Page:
Needful Things

Three new children's books by local authors

“Mr. Moon”

Michael Paraskevas is a good time. As illustrators go, does anyone have more fun? Every page is a party bursting with weirdness, color, and creatures, and then the occasional beacon of sanity, a recognizably rendered human being dropped into the mix, hero or foil, observer or participant, a stand-in for the reader, maybe even for a young Paraskevas himself. 

In the Southamptoner’s latest picture book, a lush mood piece called “Mr. Moon” (Crown, $17.99), a long-lashed Miss Sun retires over the horizon, leaving the, yes, moon-faced orb as regent for the evening, doffing his nightcap to preside over all that needs to be tended to. The clouds must be fluffed by workers atop tall ladders. The sheep line up for counting; cows take to jumping. Crickets clear their throats for a cacophonous performance, while alley cats mass to rattle trash cans.

And in a crazy-quilt cityscape of red brick and brownstone tilting every which way, one sandy-haired boy peers out a second-story window and asks Mr. Moon to keep him company in his sleeplessness.

Cue the Gilbert and Sullivan: “We are very wide awake, the moon and I.”

 

“My Kicks”

In another, less dreamy city, a mother tells a boy, “Those shoes have seen their day!” They’re tattered, soiled, stinky. “It’s time for a new pair.”

But in “My Kicks” (Abrams, $16.95) by Susan Verde, who lives in East Hampton, the kid’s not too young to be bitten by the nostalgia bug: “They may be worn and torn,” he thinks, “but they’ve got stories to tell.” He learned to tie laces in them, first skateboarded in them (helmeted, of course). Splotches remind him of good times, painting, for instance, or just last summer, curbside, slurping up a Popsicle, all charmingly inked and watercolored by Katie Kath. “These sneakers have soul in their soles.”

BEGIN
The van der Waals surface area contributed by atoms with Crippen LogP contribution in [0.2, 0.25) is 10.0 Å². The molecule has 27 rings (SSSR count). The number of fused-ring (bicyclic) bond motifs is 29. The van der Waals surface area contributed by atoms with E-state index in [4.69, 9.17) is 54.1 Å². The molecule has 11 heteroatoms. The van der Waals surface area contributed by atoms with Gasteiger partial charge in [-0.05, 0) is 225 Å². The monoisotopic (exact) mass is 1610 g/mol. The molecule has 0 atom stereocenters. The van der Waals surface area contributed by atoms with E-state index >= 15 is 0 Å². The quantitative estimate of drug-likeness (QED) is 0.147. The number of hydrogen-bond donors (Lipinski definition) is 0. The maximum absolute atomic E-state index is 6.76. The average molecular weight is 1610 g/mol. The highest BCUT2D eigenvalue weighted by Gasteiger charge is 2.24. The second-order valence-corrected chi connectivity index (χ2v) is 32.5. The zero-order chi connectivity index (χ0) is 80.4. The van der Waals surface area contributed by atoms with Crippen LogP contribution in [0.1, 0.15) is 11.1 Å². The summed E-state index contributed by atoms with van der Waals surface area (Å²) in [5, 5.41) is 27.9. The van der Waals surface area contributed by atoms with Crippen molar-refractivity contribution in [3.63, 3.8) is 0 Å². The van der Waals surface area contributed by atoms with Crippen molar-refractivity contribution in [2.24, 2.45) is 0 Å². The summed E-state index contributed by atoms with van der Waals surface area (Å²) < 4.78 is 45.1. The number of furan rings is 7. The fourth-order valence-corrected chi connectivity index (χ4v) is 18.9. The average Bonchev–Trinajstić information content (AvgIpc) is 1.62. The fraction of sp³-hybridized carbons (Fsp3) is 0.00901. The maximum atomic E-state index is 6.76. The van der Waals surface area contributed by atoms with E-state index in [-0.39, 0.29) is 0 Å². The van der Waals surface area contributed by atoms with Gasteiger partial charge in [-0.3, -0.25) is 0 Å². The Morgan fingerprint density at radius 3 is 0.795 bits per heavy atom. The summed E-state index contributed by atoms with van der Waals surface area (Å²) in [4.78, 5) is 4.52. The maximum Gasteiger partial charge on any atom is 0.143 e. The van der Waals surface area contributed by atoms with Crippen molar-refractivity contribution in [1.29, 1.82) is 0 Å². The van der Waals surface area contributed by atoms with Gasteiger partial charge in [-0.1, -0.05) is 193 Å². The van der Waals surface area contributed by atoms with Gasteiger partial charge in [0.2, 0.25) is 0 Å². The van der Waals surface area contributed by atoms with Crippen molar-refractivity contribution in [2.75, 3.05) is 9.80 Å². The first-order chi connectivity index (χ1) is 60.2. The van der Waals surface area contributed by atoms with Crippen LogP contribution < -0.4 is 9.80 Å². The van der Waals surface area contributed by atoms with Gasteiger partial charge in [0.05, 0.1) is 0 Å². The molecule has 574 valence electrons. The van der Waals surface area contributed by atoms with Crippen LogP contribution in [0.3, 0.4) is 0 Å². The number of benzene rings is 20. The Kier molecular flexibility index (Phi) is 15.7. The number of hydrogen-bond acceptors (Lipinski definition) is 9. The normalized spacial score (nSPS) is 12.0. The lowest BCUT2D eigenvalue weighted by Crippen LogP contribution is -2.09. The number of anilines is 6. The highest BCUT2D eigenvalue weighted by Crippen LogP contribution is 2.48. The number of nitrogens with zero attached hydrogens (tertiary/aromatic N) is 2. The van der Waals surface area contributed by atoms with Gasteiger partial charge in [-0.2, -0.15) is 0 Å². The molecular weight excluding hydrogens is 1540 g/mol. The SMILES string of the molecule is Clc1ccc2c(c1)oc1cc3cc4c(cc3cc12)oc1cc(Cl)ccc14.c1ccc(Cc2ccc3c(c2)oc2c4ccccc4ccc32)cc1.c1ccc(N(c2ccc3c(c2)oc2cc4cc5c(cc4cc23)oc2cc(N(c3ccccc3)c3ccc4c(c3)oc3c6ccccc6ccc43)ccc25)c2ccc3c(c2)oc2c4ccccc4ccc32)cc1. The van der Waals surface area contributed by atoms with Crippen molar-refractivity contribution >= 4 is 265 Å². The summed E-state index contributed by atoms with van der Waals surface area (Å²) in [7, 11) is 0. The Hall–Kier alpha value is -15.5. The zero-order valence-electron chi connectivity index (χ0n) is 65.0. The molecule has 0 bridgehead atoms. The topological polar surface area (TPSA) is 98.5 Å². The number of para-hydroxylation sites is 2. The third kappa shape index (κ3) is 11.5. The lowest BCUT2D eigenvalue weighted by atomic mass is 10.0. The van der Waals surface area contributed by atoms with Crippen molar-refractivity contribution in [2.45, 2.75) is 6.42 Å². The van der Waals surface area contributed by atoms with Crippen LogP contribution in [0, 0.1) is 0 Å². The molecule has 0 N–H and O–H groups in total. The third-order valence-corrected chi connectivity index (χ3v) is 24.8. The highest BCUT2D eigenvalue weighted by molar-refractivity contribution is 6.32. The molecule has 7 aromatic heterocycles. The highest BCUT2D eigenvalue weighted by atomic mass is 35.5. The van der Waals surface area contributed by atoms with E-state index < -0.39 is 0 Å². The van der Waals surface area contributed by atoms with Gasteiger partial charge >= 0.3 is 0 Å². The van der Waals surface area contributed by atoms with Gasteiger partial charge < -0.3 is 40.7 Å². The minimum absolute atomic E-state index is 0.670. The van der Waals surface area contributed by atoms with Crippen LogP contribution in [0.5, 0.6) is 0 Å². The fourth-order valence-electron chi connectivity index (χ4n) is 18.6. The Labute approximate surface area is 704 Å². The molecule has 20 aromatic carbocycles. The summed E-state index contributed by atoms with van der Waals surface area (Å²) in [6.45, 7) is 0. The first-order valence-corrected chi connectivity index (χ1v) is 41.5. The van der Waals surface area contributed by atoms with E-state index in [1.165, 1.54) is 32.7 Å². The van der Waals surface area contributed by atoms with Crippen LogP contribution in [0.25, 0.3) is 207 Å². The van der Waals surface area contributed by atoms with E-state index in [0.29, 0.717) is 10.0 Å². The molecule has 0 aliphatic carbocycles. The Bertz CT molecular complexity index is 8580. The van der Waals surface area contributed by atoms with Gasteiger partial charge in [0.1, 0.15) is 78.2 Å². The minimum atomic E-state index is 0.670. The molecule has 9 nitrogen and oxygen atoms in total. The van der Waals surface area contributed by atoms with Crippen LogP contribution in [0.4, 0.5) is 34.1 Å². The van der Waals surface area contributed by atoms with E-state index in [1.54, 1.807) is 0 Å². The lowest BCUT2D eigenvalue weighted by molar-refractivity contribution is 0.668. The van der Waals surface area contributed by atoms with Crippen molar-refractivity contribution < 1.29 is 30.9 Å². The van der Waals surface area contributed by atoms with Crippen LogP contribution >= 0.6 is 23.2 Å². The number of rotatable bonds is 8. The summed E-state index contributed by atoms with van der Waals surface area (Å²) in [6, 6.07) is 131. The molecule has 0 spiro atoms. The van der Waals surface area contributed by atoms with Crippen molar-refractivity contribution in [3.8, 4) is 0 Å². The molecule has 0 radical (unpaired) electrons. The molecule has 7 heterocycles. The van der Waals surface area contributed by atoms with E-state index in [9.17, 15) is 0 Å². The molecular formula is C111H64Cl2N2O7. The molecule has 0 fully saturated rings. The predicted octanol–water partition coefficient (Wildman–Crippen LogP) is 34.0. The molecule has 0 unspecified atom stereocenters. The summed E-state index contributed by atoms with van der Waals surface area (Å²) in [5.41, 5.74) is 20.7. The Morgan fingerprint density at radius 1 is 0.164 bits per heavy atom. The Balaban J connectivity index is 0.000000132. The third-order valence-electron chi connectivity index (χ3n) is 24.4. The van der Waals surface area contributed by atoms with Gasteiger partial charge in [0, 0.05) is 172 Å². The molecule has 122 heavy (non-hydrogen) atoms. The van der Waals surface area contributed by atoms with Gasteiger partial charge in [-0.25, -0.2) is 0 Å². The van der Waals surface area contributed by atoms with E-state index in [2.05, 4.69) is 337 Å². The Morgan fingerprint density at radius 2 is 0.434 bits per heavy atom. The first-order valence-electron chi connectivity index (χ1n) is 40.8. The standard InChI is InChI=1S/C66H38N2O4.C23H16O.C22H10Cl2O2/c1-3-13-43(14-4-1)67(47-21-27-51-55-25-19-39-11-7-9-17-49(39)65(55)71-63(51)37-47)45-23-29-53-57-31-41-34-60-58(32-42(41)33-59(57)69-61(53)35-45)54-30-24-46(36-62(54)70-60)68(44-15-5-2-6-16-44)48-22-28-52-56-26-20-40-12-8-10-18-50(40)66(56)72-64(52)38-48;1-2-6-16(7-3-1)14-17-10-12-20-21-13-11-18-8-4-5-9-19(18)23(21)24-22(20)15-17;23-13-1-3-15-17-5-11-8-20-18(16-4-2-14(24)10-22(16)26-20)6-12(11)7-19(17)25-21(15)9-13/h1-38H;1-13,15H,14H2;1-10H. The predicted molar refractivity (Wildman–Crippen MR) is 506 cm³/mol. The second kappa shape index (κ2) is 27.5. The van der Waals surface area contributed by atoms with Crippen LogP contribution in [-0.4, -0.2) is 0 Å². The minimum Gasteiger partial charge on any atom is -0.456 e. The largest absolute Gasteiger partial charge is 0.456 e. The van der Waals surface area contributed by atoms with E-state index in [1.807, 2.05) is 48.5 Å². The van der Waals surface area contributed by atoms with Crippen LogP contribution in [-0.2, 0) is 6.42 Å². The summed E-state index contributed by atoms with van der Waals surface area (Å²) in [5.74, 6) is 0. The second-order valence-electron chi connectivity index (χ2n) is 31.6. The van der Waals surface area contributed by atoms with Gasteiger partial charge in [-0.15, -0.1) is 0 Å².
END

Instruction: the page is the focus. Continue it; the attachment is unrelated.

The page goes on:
Maybe so, but nothing lasts, does it. Certainly not childhood. Savor it, kid. Because when our hero eventually comes around and moves on to a fresh pair of bright kicks, the subtext of other, future goodbyes — to a family pet, a beloved grandparent — is devastating. If you choose to think about it.

 

“Emma and the Whale”

Little Emma lives by the sea in what’s nearly a fishing shack. But she doesn’t care, as long as she can spend her days with her dog, Nemo, on the beach, dreaming up stories and collecting shells and beach glass in the shadow of a striped, gull-bedecked lighthouse. She’s seen loggerhead turtles, dolphins, even whales, but never one close enough to touch, not until a young female whale becomes stranded one day, and she sets about rescuing it.

In “Emma and the Whale” (Schwartz & Wade, $17.99) by Julie Case, who lives in Colorado and spends summers in East Hampton, that touch is of utmost importance, as Emma discovers she can commune with the frightened beast, feel its suffering, read its thoughts, as it were. 

Beyond the fetching details in the illustrations by Lee White (panels of action are bordered by what looks like rope) and in the tale itself (“We’re having minestrone soup and rosemary bread for dinner,” Emma thinks at the outset of what she believes will be quick frolic), here is an empowering tale of one strong-willed girl on a mission of mercy. “I can do this,” she tells herself amid the tumbling waves as she puts her back into budging all that blubber. 

Another goodbye. But at least there’s the reward of home and hearth.